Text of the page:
On 31 July I participated in the 2016 Prudential RideLondon cycling event, a closed road 100 mile course along the streets of London and the hills of Surrey.
I completed the course in 4 hours 57 minutes, 53 minutes faster than my time last year so I was very happy with my improved performance.
I set out to raise money for Haematology Cancer Care, a charity operating in UCL Hospital in Euston, London.
On my fund raiser page I raised more than £800 for Haematology Cancer Care
Here are my cycle stats with all the juicy ride data:
I couldn’t have done it without the great team of fellow cyclists working together in a mini peloton!
On Sunday 2nd August I cycled 100 miles through London & the Surrey Hills as part of the Prudential RideLondon, and I’m raising money for the charity Leukaemia And Lymphoma Unit, based in UCL Hospital in Euston. (LALU)
This the second time I’ve done a fund raiser for any charity, the last one was for LALU five years ago!
My connection with LALU is that they have been helping my uncle battle Leukaemia for the past decade.This charity have been supporting his out-patient care whilst he is undergoing chemotherapy; they provide bursaries for the fantastic post-grad Leukaemia nurses who work there.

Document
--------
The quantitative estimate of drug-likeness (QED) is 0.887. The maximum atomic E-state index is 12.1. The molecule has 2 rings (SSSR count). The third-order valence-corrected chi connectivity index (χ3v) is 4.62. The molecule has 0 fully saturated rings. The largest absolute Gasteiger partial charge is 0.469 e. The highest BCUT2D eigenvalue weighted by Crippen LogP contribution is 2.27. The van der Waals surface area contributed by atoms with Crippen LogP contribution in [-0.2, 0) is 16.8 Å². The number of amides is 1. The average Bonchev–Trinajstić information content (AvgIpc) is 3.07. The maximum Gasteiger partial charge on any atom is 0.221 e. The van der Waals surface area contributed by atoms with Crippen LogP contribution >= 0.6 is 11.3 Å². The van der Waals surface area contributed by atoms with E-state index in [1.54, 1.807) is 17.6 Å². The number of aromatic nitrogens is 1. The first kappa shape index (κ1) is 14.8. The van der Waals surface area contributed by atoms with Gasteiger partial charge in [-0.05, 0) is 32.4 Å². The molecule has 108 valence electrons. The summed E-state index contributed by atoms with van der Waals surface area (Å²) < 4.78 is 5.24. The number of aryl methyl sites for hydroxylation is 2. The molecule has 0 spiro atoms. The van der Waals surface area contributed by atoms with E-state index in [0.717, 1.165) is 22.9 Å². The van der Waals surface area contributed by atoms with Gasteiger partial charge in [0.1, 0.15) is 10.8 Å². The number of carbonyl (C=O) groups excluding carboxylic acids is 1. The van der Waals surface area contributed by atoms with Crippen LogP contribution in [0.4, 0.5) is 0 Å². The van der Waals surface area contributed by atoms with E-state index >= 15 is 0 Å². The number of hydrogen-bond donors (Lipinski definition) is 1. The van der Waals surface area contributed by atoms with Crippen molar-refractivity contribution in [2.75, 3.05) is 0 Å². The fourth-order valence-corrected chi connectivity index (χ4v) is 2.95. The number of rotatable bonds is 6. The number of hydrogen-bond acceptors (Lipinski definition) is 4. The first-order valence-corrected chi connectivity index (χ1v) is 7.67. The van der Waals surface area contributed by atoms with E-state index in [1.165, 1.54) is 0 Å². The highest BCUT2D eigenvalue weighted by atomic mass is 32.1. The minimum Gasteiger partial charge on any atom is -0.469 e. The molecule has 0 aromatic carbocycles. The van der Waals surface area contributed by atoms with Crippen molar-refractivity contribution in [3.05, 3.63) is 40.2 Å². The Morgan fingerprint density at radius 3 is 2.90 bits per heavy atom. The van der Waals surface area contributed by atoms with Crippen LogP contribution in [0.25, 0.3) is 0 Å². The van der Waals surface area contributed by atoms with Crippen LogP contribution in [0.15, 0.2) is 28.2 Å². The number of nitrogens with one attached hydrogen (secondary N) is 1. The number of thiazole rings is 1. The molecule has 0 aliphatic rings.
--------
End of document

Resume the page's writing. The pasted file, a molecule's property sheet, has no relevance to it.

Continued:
Here’s the link that will let you donate, all proceeds will go to the charity:
I finished the ride in 5 hours 50 minutes, well under my target of 7 hours 30 minutes! It was an amazing day and unforgettable experience to ride along closed roads, particularly those in central London. At the finish I relaxed with my friends and family in Green Park.
Here’s my route with the all the juicy cycle statistics: https://connect.garmin.com/modern/activity/852419031
The weather conditions were perfect, sunny and with very little wind. I had to cycle from my flat in south east London to the beginning, and I took advantage of the fact that the Blackwall Tunnel was closed off to traffic and only RideLondon participants were allowed to use it. Free wheeling down there from Greenwich north bound in a empty tunnel was incredible; and I hadn’t even started the ride by that point!
At the northern end of the Blackwall Tunnel I was confronted with the sight of hundreds of cyclists riding along the course towards central London. I mistakenly joined them and rode along for about half a mile before realising they weren’t heading to the start point in Stratford, so I turned around and eventually found my correct destination.
The start point was the Olympic Park in Stratford, and the route began with us riding down the A12 which was closed off to traffic. Zooming along three lane highways and through underpasses like the Limehouse Link and Hyde Park Corner underpass were such an adrenaline rush!
At Kingston the outbound and inbound routes ran along side each other on the same road; here I spotted some of the fast riders who had left a few hours ahead of me, rushing into central London.